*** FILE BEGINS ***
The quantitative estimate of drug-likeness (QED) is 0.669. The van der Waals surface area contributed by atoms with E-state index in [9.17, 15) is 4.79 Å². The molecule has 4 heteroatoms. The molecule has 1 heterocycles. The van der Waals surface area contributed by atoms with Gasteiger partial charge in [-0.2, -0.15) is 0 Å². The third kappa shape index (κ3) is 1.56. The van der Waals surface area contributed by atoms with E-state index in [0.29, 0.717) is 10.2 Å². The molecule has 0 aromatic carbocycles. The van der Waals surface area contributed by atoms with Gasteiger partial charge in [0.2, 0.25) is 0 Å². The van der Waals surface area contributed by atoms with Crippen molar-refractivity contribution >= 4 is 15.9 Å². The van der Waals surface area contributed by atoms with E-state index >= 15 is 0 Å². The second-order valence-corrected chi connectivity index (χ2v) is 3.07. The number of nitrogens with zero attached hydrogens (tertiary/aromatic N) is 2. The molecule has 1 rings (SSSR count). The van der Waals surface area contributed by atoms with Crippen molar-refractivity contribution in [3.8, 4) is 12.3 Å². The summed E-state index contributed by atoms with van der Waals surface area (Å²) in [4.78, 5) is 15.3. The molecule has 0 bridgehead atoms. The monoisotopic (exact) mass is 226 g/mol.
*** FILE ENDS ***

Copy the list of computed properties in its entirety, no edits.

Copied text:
The quantitative estimate of drug-likeness (QED) is 0.669. The van der Waals surface area contributed by atoms with E-state index in [9.17, 15) is 4.79 Å². The molecule has 4 heteroatoms. The molecule has 1 heterocycles. The van der Waals surface area contributed by atoms with Gasteiger partial charge in [-0.2, -0.15) is 0 Å². The third kappa shape index (κ3) is 1.56. The van der Waals surface area contributed by atoms with E-state index in [0.29, 0.717) is 10.2 Å². The molecule has 0 aromatic carbocycles. The van der Waals surface area contributed by atoms with Gasteiger partial charge in [0.2, 0.25) is 0 Å². The van der Waals surface area contributed by atoms with Crippen molar-refractivity contribution >= 4 is 15.9 Å². The van der Waals surface area contributed by atoms with E-state index >= 15 is 0 Å². The second-order valence-corrected chi connectivity index (χ2v) is 3.07. The number of nitrogens with zero attached hydrogens (tertiary/aromatic N) is 2. The molecule has 1 rings (SSSR count). The van der Waals surface area contributed by atoms with Crippen molar-refractivity contribution in [3.8, 4) is 12.3 Å². The summed E-state index contributed by atoms with van der Waals surface area (Å²) in [4.78, 5) is 15.3. The molecule has 0 bridgehead atoms. The monoisotopic (exact) mass is 226 g/mol.